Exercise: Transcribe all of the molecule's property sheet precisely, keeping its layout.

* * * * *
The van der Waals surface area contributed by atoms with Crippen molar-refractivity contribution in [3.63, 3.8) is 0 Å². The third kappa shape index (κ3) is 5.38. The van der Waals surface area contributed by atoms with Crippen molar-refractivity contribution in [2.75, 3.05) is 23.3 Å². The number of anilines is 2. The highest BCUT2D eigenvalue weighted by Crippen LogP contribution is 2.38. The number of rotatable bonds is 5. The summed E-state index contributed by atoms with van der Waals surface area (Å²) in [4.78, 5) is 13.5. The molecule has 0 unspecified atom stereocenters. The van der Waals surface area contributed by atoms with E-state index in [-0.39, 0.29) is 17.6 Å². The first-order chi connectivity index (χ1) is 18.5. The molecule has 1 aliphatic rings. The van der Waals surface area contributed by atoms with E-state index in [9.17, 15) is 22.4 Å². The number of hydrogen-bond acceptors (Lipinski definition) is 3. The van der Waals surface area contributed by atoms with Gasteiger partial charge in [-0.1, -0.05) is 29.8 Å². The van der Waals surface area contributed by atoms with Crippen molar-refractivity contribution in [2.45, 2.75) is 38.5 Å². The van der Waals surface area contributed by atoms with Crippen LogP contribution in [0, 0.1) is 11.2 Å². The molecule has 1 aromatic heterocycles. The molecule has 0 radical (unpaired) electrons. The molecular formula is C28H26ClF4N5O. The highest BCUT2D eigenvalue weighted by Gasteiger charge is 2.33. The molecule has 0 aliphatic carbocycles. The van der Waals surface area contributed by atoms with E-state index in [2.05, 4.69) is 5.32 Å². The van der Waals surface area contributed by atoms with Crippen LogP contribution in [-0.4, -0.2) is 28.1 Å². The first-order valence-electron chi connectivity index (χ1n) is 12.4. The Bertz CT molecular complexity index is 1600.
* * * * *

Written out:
The van der Waals surface area contributed by atoms with Crippen molar-refractivity contribution in [3.63, 3.8) is 0 Å². The third kappa shape index (κ3) is 5.38. The van der Waals surface area contributed by atoms with Crippen molar-refractivity contribution in [2.75, 3.05) is 23.3 Å². The number of anilines is 2. The highest BCUT2D eigenvalue weighted by Crippen LogP contribution is 2.38. The number of rotatable bonds is 5. The summed E-state index contributed by atoms with van der Waals surface area (Å²) in [4.78, 5) is 13.5. The molecule has 0 unspecified atom stereocenters. The van der Waals surface area contributed by atoms with E-state index in [-0.39, 0.29) is 17.6 Å². The first-order chi connectivity index (χ1) is 18.5. The molecule has 1 aliphatic rings. The van der Waals surface area contributed by atoms with E-state index in [9.17, 15) is 22.4 Å². The number of hydrogen-bond acceptors (Lipinski definition) is 3. The van der Waals surface area contributed by atoms with Gasteiger partial charge in [-0.1, -0.05) is 29.8 Å². The van der Waals surface area contributed by atoms with Crippen molar-refractivity contribution in [2.45, 2.75) is 38.5 Å². The van der Waals surface area contributed by atoms with Crippen LogP contribution in [0, 0.1) is 11.2 Å². The molecule has 1 aromatic heterocycles. The molecule has 0 radical (unpaired) electrons. The molecular formula is C28H26ClF4N5O. The highest BCUT2D eigenvalue weighted by Gasteiger charge is 2.33. The molecule has 0 aliphatic carbocycles. The van der Waals surface area contributed by atoms with E-state index in [2.05, 4.69) is 5.32 Å². The van der Waals surface area contributed by atoms with Crippen LogP contribution in [-0.4, -0.2) is 28.1 Å². The first-order valence-electron chi connectivity index (χ1n) is 12.4. The Bertz CT molecular complexity index is 1600.